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Turning Home Video into Pro Video > Turning Home Video into Pro Video - Pg. 53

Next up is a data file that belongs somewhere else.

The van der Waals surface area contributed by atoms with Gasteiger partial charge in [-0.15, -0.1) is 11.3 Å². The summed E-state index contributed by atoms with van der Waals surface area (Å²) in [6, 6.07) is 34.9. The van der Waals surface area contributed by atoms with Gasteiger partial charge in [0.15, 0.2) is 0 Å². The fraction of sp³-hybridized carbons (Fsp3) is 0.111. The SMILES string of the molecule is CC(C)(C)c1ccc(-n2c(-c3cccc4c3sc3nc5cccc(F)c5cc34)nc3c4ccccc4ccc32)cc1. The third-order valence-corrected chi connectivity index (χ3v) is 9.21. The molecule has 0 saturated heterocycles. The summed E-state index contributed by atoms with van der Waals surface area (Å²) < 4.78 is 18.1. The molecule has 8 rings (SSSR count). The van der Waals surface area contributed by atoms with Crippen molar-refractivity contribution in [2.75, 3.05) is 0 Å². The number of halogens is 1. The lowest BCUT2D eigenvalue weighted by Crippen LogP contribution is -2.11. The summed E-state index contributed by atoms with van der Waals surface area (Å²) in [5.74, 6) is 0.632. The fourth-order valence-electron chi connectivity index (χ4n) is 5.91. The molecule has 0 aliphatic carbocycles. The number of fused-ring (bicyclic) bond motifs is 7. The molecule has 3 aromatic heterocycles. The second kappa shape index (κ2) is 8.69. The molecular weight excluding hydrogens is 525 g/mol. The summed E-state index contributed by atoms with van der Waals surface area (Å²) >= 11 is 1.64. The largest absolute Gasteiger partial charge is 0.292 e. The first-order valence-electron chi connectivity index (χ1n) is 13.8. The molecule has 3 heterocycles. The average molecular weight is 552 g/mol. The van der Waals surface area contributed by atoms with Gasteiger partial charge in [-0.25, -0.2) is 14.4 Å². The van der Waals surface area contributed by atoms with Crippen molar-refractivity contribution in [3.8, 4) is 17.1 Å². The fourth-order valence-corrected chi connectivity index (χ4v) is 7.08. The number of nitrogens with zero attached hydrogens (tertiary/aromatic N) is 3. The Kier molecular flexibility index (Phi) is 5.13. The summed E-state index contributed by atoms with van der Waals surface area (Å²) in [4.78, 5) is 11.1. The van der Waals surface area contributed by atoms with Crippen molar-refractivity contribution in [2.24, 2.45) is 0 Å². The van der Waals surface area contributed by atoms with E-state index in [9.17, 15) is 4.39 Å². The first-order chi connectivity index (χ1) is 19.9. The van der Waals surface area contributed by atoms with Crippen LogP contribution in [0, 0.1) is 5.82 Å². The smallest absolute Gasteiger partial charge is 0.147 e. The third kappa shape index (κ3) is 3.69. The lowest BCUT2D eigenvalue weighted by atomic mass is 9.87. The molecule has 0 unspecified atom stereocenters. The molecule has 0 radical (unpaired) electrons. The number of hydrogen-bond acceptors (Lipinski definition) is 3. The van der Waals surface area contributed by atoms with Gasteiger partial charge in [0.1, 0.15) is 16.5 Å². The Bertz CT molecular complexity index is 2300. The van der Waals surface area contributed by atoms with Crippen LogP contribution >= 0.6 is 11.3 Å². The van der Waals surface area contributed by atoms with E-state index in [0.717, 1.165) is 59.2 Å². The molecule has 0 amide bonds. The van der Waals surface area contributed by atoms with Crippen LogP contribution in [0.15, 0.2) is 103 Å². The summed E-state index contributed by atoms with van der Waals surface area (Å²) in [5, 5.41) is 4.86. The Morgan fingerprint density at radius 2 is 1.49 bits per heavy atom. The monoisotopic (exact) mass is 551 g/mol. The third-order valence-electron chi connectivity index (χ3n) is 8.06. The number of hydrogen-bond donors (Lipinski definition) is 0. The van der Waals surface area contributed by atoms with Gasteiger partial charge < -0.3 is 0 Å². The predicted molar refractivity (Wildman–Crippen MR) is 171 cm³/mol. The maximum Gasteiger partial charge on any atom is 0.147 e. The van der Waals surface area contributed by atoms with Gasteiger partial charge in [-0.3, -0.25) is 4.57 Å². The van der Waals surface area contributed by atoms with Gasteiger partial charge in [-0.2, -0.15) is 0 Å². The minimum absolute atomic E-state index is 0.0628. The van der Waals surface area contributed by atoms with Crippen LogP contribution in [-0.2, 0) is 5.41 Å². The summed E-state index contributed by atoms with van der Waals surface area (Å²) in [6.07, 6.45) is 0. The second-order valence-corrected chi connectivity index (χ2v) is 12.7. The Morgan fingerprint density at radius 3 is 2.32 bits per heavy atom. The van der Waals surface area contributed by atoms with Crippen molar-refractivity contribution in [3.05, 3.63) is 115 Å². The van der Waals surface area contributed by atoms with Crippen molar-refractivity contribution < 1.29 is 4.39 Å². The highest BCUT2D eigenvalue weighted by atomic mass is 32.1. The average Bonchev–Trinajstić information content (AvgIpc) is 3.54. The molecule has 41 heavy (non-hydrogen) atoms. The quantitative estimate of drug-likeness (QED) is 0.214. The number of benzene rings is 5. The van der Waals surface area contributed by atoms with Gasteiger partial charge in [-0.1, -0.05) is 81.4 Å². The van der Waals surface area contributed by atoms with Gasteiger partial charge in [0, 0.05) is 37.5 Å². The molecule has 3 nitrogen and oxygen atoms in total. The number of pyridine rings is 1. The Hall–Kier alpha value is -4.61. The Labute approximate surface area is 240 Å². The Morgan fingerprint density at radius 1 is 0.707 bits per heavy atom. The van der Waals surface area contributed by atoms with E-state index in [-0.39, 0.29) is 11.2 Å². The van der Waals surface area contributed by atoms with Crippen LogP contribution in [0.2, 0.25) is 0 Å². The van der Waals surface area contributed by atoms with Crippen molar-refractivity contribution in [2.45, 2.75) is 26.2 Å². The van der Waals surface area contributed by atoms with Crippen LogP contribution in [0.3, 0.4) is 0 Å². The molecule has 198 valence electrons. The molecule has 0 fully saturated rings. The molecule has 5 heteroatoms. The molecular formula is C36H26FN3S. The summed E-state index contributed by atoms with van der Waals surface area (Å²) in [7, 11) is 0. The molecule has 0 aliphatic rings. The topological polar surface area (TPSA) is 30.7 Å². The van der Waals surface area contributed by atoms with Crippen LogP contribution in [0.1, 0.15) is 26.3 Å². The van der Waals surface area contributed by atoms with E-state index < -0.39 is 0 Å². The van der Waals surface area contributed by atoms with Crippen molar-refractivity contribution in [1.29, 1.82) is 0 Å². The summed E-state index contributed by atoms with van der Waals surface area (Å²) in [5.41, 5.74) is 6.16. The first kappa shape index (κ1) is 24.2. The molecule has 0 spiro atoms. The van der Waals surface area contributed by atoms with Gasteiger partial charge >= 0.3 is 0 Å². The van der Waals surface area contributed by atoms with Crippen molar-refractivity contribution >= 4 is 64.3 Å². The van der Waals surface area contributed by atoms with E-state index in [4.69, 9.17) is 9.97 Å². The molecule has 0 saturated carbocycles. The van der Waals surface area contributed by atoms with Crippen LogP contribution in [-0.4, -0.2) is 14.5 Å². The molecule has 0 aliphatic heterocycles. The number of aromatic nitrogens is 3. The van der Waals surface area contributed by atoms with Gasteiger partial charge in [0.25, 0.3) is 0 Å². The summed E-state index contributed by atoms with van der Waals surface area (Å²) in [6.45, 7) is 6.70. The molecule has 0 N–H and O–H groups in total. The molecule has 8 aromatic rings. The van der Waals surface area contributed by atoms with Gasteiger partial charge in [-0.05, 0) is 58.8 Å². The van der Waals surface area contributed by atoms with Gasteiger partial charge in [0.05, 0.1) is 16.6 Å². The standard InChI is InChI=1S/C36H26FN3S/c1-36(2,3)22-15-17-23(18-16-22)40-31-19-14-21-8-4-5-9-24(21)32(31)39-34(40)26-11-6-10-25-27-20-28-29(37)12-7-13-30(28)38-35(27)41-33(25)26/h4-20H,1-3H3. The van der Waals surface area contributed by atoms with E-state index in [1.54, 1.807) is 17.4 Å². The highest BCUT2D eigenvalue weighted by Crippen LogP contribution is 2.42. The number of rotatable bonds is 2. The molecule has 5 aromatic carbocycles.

Balance button. The camcorder responds by compensating for the dominant color in the light. The 45/45 Rule This lighting guideline suggests that the key light be at a 45-degree angle to the cam- era-subject line and at a 45-degree angle above the ground (see Figure 2-5). Figure 2-5: In professional movies--and very good amateur ones--the key light is usually positioned above and to one side of the subject. The fll light (Figure 2-5) is usually on the opposite side of the camera, so that it flls the shadows. The backlight is usually on the same side as the fll light. Video Lighting: A Crash Course Key light Subject 45° 45° Camera Key light TOP VIEW FRONT VIEW General Guidelines for Lighting The preceding discussion gives you the theory of lighting design. Here's the executive summary--a distillation of that information down into just a few points to remember for the most professional-looking lighting. · The subject should be brighter than the background. Don't shoot people with a bright window or doorway behind them, unless you want them to disappear into silhouette. · If the background is bright, shine additional lights on the subject. If you can't do that, use your camcorder's Backlight button or its manual-exposure knob, if it has one, so that the subject is correctly exposed (even if that makes the background too bright). · Stand so that the key light--the sun, for example--is behind you. Don't shoot a subject with the sun behind her (unless you want silhouettes). · Avoid a key light that's directly above your subject. That arrangement causes ugly, heavy shadows under the eyes, nose, and chin. (The cinematographers for the Godfather movies set up lights this way on purpose, so that the mobsters' eyes would be hidden in shadows. That's not the effect you want when flming the mothers-in-law at a wedding ceremony. Usually.) chapter2:turninghomevideointoprovideo 53